Pakistan’s National Security Doctrine. This course analyzes the evolution of Pakistan’s national security doctrine from the founding of the state in 1947 until the present day. Students will examine how several generations of Pakistani national security planners grappled with the overwhelming threat from India by participating in Cold War alliances with the West, developing unconventional warfare strategies, selective conventional force modernization and, finally, nuclear weapons. The course ends on a cautionary note: although Pakistan believes it has ‘purchased’ security via a nuclear deterrent, the reality is that the modern Pakistani state faces a formidable array of threats from within, including separatist groups, transnational terrorist organizations, and homegrown militants with a very different vision of what Pakistan should be.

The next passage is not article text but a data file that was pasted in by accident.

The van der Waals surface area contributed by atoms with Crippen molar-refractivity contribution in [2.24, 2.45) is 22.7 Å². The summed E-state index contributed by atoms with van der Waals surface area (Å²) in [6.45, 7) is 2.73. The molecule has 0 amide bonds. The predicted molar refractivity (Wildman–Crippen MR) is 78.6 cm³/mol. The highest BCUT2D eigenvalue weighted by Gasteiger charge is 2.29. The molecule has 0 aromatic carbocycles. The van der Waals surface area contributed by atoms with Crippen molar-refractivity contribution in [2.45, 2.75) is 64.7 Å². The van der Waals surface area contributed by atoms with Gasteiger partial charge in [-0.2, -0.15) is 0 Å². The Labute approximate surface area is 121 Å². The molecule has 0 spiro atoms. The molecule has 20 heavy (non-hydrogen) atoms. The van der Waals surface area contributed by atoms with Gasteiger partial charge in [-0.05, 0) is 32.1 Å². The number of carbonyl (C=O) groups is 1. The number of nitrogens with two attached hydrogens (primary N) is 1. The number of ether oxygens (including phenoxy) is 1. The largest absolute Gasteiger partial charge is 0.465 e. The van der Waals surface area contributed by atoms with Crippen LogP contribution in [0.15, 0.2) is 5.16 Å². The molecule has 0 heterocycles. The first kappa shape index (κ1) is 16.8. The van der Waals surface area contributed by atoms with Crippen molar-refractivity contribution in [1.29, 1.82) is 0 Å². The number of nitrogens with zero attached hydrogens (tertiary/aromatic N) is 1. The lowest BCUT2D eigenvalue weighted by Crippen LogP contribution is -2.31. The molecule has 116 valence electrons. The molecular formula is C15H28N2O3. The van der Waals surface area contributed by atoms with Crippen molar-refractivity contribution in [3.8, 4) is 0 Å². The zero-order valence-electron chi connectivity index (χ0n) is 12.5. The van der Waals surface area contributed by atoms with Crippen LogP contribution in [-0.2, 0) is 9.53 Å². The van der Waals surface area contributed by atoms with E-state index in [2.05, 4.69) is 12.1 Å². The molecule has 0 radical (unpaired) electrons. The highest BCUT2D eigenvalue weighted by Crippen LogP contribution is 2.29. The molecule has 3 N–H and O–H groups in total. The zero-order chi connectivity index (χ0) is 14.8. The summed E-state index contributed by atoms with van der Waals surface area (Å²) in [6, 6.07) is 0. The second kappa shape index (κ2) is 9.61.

Pakistan's Federally Administered Tribal Areas (FATA). Many experts now feel that the next global flashpoint will be in northwestern Pakistan. In order to give our students a better understanding of the situation, this course examines the crisis in Pakistan's FATA from the perspectives of (1) geopolitics; (2) tribal society and culture; (3) tribal leadership structures; (4) history; (5) economic and political development challenges; (6) the evolving insurgency; and (7) the domestic and regional implications of that insurgency.